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Heartburn Drugs Don’t Protect Intestines from Pain Relievers

Heartburn drugs that are supposed to protect the digestive tract from irritation due to NSAIDs may actually make it worse.

Warning: This is a man bites dog story. In other words, it contradicts conventional wisdom.

Physicians have long recognized that popular pain relievers like aspirin, ibuprofen and naproxen can harm the digestive tract. These nonsteroidal anti-inflammatory drugs (NSAIDs) are a mainstay of arthritis treatment, but they often cause heartburn and other digestive distress.

To counteract the stomach irritation they cause, many doctors prescribe proton pump inhibitors (PPIs) along with NSAIDs. Drugs like esomeprazole (Nexium), lansoprazole (Prevacid) and omeprazole (Prilosec) help prevent stomach ulcers.

PPIs + Pain Relievers = Unexpected Damage

A recent review suggests, however, that this combination might be causing havoc in the small intestine (Mayo Clinic Proceedings, Dec. 2014). NSAIDs cause damage not only to the stomach. Such drugs can also injure the delicate lining of the small intestine. As little as two weeks of NSAID treatment can cause lesions in the small intestine of more than half the patients (Clinical Gastroenterology and Hepatology, Feb. 2005).

Surprisingly, when acid-suppressing drugs are added to NSAIDs, the small intestine suffers even more damage. One study showed over 80 percent of patients on such combination therapy end up with lesions after only two weeks (BMC Gastroenterology, May 14, 2013).

Upsetting the Bugs in Our Belly

Why would PPIs make the digestive tract below the stomach more vulnerable to damage? The answer appears to be in the bacteria living in the small intestine. Acid-suppressing drugs change the ecology of the gut.

The bugs in our belly are supposed to live in harmony. PPIs apparently disturb the balance of different types of bacteria, reducing the protection they normally provide to the intestinal lining. This worsens the damage caused by pain relievers.

Scientists believe that stomach acid normally kills off swallowed bacteria. By reducing acid levels in the stomach, the digestive tract is exposed to germs that would not normally survive. Several serious GI infections have been associated with PPI therapy, including the hard-to-treat germ C. diff (Expert Review of Clinical Pharmacology, Jul., 2013).

Another complication of bacterial overgrowth in the intestines is pneumonia. Regular use of PPIs has been linked to lung infections, especially in older people (Drugs & Aging, Jan. 2015).

Do PPIs Increase the Risk for Cancer?

This is a highly controversial question. Most gastroenterologists believe that acid-suppressing drugs reduce the risk of cancer, particularly in the esophagus. It is standard medical practice to prescribe a PPI to anyone with abnormal cellular growth such as Barrett’s esophagus. The belief is that such drugs will prevent those abnormal cells from developing into cancerous tissue.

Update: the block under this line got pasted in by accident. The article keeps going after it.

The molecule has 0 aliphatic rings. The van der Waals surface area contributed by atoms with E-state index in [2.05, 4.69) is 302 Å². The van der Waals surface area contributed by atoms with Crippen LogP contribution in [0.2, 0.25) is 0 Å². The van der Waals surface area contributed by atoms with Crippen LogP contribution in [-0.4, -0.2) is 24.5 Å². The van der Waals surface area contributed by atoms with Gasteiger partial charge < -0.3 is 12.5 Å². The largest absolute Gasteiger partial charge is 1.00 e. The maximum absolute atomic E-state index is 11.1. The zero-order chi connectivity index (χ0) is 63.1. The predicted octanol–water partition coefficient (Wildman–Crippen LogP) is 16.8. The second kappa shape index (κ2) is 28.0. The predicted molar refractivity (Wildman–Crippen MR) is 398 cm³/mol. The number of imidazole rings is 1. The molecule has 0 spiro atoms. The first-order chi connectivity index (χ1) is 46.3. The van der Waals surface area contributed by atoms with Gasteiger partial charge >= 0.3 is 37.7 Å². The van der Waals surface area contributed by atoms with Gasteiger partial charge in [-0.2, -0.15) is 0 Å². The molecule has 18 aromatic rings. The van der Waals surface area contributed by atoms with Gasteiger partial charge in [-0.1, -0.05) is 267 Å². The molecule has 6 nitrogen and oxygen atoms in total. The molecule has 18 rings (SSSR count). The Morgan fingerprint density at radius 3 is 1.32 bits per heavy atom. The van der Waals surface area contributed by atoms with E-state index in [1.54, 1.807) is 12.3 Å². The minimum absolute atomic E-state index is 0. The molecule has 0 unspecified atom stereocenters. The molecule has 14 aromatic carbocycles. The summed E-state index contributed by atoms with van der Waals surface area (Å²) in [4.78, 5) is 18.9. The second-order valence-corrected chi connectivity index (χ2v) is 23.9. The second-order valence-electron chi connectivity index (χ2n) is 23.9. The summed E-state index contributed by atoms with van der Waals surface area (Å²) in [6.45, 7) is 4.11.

A Danish study found the opposite, however. Long term use of potent acid-suppressing drugs was linked to an increased risk of  adenocarcinoma of the esophagus and higher grade dysplasia (abnormal cellular growth). You can read more about this highly controversial study and the potential reasons for this unexpected outcome at this link: Do Acid Suppressing Drugs Protect Against Cancer or Increase the Risk?

FDA Says PPIs Are Safe for OTC Use

Despite these complications, the FDA considers proton pump inhibitors safe enough for over-the-counter use. Most pharmacies now prominently display Nexium 24HR, Prevacid24HR and Prilosec OTC.

The warning on such products states that they should not be used for more than two weeks and no more often than every four months. The FDA may believe that this will protect consumers from adverse effects such as fractures or infections, but many people disregard such instructions.

People who would like to know how to treat symptoms of heartburn without relying on powerful acid-suppressing drugs will be interested in our Guide to Digestive Disorders. It discusses the challenges people often face getting off PPIs and provides some tips about how to manage this daunting task.

It may take some time before health professionals recognize the danger of recommending PPIs together with NSAIDs. Until then, patients will need to be vigilant and do their own homework. Our Guide may help you get started.

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About the Author
Joe Graedon is a pharmacologist who has dedicated his career to making drug information understandable to consumers. His best-selling book, The People’s Pharmacy, was published in 1976 and led to a syndicated newspaper column, syndicated public radio show and web site. In 2006, Long Island University awarded him an honorary doctorate as “one of the country's leading drug experts for the consumer.”.
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